The Paradox of technological change

Dr. G Venkat Ram Reddy

July, 2020

We humans have always been engaged in making our lives better. The ever-changing technological landscape supports this assertion. From our ancestral efforts to make sharper stone tools to our contemporary peers building extraordinary computing machines such as IBM Watson, the stated goals haven't changed much.

However, what has changed is the nature of the technologies we build to address the stated goal. These new-age tools have paradoxical consequences. On the one hand, they seem to improve our lives and, on the other hand, worsen them in specific ways.

Automation is a classic case of such a paradox. Automation refers to a set of tools aimed at reducing human effort in carrying out tasks. From lawnmowers to automatic teller machines (ATM's), all the automation technologies have at the outset improved the efficiency, with which we carry out specific activities like cleaning and cash transactions. However, these automation technologies have also added to our troubles, particularly lawnmowers add to noise pollution, whereas ATM's contribute to joblessness.

The current round of automation with the surge of human-like computing machines driven by sophisticated learning routines (i.e., AI, ML, etc.) take this paradox to greater horizons. One stated intention of this new epoch of automation is to free them of mundane tasks and enable them to spend their energies in more aesthetic and creative pursuits by building machines that can ape-humans. For example, the greater use of industrial robots could free up much of the labor engaged on the shop floor in a traditional manufacturing setting, but then is this workforce even capable of the comfort of leisure, let alone engage in the higher-order pursuits?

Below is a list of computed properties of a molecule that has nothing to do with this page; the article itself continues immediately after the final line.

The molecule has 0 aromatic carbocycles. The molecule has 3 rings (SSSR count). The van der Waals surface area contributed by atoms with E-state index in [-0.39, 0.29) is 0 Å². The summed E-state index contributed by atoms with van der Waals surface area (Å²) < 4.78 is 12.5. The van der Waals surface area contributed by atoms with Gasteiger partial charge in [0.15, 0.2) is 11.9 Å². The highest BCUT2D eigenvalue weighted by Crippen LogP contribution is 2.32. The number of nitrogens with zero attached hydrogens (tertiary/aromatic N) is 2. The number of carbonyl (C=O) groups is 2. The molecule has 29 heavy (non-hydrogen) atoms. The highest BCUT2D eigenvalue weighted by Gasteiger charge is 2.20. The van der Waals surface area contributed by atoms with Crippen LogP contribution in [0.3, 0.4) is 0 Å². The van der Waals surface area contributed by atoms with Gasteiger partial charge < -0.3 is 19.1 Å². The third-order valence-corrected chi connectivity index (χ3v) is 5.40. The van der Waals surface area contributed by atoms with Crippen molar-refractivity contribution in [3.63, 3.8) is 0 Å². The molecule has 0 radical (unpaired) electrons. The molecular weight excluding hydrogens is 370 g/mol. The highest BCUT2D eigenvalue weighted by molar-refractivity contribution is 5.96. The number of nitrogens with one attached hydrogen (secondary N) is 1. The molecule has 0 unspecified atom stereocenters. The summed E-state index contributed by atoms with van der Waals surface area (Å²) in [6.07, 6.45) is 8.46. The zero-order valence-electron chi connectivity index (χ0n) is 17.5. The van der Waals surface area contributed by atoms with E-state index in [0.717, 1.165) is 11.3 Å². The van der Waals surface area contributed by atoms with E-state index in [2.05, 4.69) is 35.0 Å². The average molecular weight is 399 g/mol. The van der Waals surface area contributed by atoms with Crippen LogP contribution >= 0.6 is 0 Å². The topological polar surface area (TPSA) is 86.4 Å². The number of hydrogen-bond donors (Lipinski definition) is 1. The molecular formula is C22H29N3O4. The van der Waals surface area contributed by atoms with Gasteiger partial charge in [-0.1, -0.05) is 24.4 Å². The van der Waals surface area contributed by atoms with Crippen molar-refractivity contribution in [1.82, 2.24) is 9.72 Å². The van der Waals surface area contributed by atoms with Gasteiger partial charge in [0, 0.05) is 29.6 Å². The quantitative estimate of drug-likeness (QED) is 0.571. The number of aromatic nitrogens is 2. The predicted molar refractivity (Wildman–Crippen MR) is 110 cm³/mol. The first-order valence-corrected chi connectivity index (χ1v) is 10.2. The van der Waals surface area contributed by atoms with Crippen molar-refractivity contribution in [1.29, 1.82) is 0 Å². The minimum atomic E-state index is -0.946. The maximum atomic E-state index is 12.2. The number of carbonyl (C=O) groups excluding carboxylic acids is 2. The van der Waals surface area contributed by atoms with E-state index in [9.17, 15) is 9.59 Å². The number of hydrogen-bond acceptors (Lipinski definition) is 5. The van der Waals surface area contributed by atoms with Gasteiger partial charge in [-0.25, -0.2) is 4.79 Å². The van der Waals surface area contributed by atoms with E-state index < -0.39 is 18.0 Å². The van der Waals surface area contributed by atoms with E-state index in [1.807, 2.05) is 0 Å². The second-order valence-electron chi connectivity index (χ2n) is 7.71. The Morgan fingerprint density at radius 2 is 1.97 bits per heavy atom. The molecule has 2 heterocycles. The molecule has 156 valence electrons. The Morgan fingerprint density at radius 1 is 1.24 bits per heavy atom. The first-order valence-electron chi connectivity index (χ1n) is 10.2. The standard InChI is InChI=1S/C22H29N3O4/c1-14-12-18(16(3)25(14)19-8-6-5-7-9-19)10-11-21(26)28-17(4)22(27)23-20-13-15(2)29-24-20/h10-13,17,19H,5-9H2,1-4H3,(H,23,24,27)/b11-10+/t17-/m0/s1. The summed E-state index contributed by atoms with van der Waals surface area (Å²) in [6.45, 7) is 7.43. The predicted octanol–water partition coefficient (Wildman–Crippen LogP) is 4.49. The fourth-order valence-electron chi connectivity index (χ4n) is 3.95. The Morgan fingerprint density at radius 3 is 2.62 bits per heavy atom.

Likewise, take the case of technological change in human-to-human communication. Communication technologies from telephones to emails and social media have greatly improved our social lives by keeping track of what's happening with people that matter to us. But they have also been a significant cause of distress either because they let us have greater access to not so appreciable qualities of our loved ones or even worse those of strangers.

Is there a way to resolve this paradox and bring to bear only the good side of technological change? It's a hard question to answer. But yes, there are attempts on the anvil. Technologies like human-in-loop systems, personalized digital media platforms, etc., are aimed at lessening the paradoxical effects of new-age technological change. However, do these technologies also not lend to the contradictory consequences?

About the Author

Dr. G Venkat Ram Reddy is a faculty in the area of Human Capital & Organisational Dynamics at School of Management and Entrepreneurship, IIT Jodhpur.